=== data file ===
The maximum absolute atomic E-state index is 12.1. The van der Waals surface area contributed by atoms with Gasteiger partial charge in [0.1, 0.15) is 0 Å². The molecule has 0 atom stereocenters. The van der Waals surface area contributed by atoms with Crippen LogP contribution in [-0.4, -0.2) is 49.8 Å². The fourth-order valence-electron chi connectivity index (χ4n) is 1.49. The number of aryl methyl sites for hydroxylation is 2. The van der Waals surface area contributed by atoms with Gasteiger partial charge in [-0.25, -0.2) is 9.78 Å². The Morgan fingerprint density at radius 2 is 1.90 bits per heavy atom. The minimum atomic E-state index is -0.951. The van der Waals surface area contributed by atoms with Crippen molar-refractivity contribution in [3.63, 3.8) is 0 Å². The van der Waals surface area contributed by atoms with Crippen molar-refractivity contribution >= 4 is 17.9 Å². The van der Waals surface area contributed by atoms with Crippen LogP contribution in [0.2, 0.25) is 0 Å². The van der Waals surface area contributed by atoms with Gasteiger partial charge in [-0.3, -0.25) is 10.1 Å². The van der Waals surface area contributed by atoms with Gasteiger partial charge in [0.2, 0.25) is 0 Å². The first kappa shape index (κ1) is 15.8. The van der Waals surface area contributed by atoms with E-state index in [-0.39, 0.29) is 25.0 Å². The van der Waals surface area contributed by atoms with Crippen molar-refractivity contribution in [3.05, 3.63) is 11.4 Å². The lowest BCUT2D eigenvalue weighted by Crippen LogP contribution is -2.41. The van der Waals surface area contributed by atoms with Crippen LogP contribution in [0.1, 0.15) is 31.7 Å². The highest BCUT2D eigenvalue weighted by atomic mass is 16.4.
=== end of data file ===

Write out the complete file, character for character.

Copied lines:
The maximum absolute atomic E-state index is 12.1. The van der Waals surface area contributed by atoms with Gasteiger partial charge in [0.1, 0.15) is 0 Å². The molecule has 0 atom stereocenters. The van der Waals surface area contributed by atoms with Crippen LogP contribution in [-0.4, -0.2) is 49.8 Å². The fourth-order valence-electron chi connectivity index (χ4n) is 1.49. The number of aryl methyl sites for hydroxylation is 2. The van der Waals surface area contributed by atoms with Gasteiger partial charge in [-0.25, -0.2) is 9.78 Å². The Morgan fingerprint density at radius 2 is 1.90 bits per heavy atom. The minimum atomic E-state index is -0.951. The van der Waals surface area contributed by atoms with Crippen molar-refractivity contribution in [3.63, 3.8) is 0 Å². The van der Waals surface area contributed by atoms with Crippen molar-refractivity contribution >= 4 is 17.9 Å². The van der Waals surface area contributed by atoms with Crippen LogP contribution in [0.2, 0.25) is 0 Å². The van der Waals surface area contributed by atoms with Gasteiger partial charge in [-0.3, -0.25) is 10.1 Å². The van der Waals surface area contributed by atoms with Gasteiger partial charge in [0.2, 0.25) is 0 Å². The first kappa shape index (κ1) is 15.8. The van der Waals surface area contributed by atoms with E-state index in [-0.39, 0.29) is 25.0 Å². The van der Waals surface area contributed by atoms with Crippen molar-refractivity contribution in [3.05, 3.63) is 11.4 Å². The lowest BCUT2D eigenvalue weighted by Crippen LogP contribution is -2.41. The van der Waals surface area contributed by atoms with Crippen LogP contribution in [0.1, 0.15) is 31.7 Å². The highest BCUT2D eigenvalue weighted by atomic mass is 16.4.